PC WORLD: WHERE TO NOW?
Does laughing along with harmless, suggestive jokes make Emily Hourican a traitor to the sisterhood?
So, I got onto a bus recently, carrying a bag of cashew nuts that was I having instead of lunch. The driver, a jovial fellow, made a joke that went something like: “I like the look of your nuts, as the actress said to the bishop”. I laughed, politely. I have been laughing, politely, at stupid jokes like this pretty much all my adult life.
Clearly encouraged, the driver made a few more such jokes about nuts: silly, unfunny, and suggestive in the way those old-fashioned saucy seaside postcards were suggestive. Then he said if I would give him one of my nuts, he would bring me to my destination (a short hop) for free. I said great, and that he was welcome to the rest of the cashew nuts.
Then I turned to take a seat, and encountered a stare of what seemed to me utter disbelief mixed with disgust on the face of a young woman. She was, I guess, a decade younger than I am. She looked at me with horror, the way I might look at someone who, being groped by a man, giggled and said “Oh fiddle-de dee, sir!” As if I were a traitor to my sex, undoing years of hard feminist work by enabling men and their sexist jokes.
I sat down feeling suddenly guilty. Was I a traitor to my sex? Was I enabling this man, who might, the logical reasoning goes, proceed to greater displays of sexism because I had refused to draw a line in the sand early, with a zero-tolerance approach? I considered what my alternatives had been. A wintery smile? Disapproving silence? Outright “How dare you!” None of them seemed appropriate responses. After all, his stupid jokes were, as far as I could see, nothing but what my kids call banter. Not good banter, not clever banter, but still, banter.
I was brought up to laugh politely when people make jokes, to respond amiably to amiability. To be rude only when I confront rudeness, and preferably not even then. But does this make me a throwback? A dinosaur? Is this the equivalent of the 1950s housewife accepting being told: “Don’t you worry your pretty little head about that”, as everyone talks over her pretty head to her husband?
Given that I consider myself a staunch feminist and always have, the idea that the world might have moved on around me, while I remain stuck in the too-forgiving attitudes of the past, bothered me. It still does. And I still don’t have an answer for what I should, or could, have done differently.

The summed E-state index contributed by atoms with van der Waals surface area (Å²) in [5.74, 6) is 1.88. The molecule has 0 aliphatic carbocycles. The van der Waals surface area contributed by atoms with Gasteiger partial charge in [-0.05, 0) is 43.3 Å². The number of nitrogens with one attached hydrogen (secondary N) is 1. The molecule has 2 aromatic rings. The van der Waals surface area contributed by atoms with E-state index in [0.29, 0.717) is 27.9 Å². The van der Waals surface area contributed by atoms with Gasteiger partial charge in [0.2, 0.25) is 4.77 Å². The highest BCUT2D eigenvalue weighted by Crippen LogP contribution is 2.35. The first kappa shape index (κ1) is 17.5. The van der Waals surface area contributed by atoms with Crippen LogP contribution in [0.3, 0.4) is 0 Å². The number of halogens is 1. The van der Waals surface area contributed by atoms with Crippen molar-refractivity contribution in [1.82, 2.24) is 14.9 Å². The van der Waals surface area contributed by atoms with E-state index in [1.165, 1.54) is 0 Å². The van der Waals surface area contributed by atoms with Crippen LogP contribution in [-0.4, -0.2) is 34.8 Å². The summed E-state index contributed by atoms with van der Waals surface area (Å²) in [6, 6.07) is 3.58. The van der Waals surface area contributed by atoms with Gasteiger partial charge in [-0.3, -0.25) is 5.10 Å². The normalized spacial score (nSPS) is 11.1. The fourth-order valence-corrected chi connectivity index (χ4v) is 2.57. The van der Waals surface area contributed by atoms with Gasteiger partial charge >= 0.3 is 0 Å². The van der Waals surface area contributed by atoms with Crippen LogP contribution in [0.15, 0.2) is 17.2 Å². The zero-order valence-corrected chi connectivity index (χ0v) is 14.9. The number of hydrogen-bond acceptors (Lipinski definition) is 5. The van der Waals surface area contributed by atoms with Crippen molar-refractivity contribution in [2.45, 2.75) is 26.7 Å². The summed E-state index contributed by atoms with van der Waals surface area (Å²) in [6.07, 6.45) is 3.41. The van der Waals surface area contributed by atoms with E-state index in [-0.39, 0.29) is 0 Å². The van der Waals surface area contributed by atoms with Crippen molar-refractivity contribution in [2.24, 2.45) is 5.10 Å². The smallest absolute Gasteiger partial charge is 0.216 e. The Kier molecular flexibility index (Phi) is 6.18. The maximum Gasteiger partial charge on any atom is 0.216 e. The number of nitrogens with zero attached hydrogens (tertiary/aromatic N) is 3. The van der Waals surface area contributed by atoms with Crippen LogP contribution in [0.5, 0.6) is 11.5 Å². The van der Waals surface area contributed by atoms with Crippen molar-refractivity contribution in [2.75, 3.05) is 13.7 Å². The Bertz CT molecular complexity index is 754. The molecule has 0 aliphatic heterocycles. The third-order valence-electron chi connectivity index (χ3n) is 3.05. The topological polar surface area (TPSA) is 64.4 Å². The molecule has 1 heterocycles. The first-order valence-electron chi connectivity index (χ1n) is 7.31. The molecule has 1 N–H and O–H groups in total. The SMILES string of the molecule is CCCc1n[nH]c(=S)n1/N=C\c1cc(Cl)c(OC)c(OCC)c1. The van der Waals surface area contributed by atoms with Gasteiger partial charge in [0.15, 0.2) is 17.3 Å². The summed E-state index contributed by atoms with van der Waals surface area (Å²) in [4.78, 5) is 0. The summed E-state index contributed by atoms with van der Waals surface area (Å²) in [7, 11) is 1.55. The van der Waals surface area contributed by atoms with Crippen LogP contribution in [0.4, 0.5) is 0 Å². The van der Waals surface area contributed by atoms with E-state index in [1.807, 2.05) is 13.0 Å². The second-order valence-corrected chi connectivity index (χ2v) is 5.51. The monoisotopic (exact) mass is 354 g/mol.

A few days later, a friend aired a very particular type of conundrum. She had been looking for a new childminder for her three small kids, and had interviewed various candidates. She warmed to one in particular; a South American girl who, she said, was energetic, kind, fun. So, my friend then did what one does these days — having checked the references, which were excellent, she looked this girl up on social media. And there, on various sites, she found a whole heap of glamour photographs of this girl. Many were topless; lots were pretty skimpy on the bottom half, too. They were more the naughty end of the spectrum rather than anything hardcore. But still . . . was this someone she wanted minding her children?
She tried to weigh up her favourable impressions with the pictures, and got no clear answer. So she asked us. There were various responses: Could this be a cultural thing, given that the girl comes from South America, where body attitudes are different? Did the fact she posed for such photos mean she couldn’t be a good childminder? Did the girl display a lack of judgment? Was there a morality issue? Was it unwise to have this girl working in close connection with my friend’s husband? All aspects were discussed, and no consensus was reached.
So I put those two things together and I got . . . nothing. I still have nothing. On the one hand, it seems it is no longer acceptable to smile agreeably at silly, sexist jokes. But on the other, a woman’s right to display her body as she chooses can still be a deal-breaker in the world of work. Where are we on feminism, sexism and political correctness? No idea. Over to you, people.
I have been laughing, politely, at stupid jokes like this pretty much all my life